The prevalence of arterial hypertension in mitochondrial diseases remains unknown.
Between January 2000 and May 2014, a team of French clinicians, including clinicians from the Institut of Myology, retrospectively included patients with genetically proven mitochondrial diseases. We recorded clinical, genetic and cardiac exploration data, including the measure of arterial pressure. Among the 260 patients included in the study (mean age = 44 ± 15 years, women = 158), 108 (41.5%) presented with arterial hypertension. The prevalence of hypertension by sex and age was higher than that observed in the general population for all groups. The prevalence of hypertension was significantly higher in patients with MELAS (mitochondrial encephalopathy, lactic acidosis, and stroke-like episodes) mutations (66%) and MERRF (myoclonus, epilepsy, ataxia with ragged ref fibres) mutations (61%). In patients with MELAS mutation, the presence of hypertension was significantly associated with age and mutation rate in the blood (odds ratio = 1.12; P = .02) in multivariate analysis. The prevalence of hypertension was more important in patients having a mitochondrial disease.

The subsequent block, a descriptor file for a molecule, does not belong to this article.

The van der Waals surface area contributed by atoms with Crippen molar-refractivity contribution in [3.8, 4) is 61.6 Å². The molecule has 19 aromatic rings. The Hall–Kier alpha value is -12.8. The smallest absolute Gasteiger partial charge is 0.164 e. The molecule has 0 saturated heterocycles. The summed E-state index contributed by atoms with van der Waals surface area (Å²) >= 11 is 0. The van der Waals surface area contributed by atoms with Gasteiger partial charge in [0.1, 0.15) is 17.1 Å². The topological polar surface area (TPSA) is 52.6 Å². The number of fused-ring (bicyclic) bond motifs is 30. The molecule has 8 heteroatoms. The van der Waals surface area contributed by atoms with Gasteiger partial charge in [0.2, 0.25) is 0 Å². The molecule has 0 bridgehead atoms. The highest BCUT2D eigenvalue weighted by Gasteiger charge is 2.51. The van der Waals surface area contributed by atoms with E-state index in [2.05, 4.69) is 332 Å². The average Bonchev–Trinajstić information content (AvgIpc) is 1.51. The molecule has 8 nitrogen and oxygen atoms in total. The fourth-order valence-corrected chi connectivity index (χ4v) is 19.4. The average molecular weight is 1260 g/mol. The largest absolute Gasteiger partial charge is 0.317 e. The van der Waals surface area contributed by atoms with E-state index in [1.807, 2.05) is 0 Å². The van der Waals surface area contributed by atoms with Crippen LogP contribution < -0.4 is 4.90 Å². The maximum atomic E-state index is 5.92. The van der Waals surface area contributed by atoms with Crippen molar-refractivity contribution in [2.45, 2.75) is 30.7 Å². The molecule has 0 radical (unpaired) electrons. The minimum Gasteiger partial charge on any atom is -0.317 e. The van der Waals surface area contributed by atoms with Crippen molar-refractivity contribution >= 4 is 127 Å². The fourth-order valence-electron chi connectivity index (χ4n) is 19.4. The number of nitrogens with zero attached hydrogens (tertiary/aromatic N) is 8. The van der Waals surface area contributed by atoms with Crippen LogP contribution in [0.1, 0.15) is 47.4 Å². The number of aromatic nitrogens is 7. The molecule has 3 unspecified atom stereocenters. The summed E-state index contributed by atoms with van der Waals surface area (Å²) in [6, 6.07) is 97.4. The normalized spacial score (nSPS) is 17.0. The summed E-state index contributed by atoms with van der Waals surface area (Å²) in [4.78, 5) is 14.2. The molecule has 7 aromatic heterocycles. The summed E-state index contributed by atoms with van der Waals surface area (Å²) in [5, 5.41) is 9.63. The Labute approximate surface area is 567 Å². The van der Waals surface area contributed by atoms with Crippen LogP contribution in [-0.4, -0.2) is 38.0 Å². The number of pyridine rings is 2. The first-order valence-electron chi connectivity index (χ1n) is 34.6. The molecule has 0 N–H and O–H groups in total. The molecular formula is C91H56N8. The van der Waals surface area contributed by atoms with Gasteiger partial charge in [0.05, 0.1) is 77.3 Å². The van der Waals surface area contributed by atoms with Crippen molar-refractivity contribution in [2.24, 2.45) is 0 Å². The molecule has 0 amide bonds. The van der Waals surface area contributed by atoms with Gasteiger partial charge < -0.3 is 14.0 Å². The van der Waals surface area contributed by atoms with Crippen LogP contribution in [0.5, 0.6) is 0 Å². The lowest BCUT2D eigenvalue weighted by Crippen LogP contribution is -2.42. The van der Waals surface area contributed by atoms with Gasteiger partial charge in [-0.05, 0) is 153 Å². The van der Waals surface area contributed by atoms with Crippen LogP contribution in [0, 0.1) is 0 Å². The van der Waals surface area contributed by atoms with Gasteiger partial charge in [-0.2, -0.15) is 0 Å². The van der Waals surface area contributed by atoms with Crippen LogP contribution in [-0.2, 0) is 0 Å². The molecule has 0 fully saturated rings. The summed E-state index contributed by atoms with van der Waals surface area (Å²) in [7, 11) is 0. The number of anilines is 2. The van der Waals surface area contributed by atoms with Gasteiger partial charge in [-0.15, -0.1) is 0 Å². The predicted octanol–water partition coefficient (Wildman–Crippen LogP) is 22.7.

The increased risk was more important in patient with MELAS or MERRF and depended on the rate of heteroplasmy.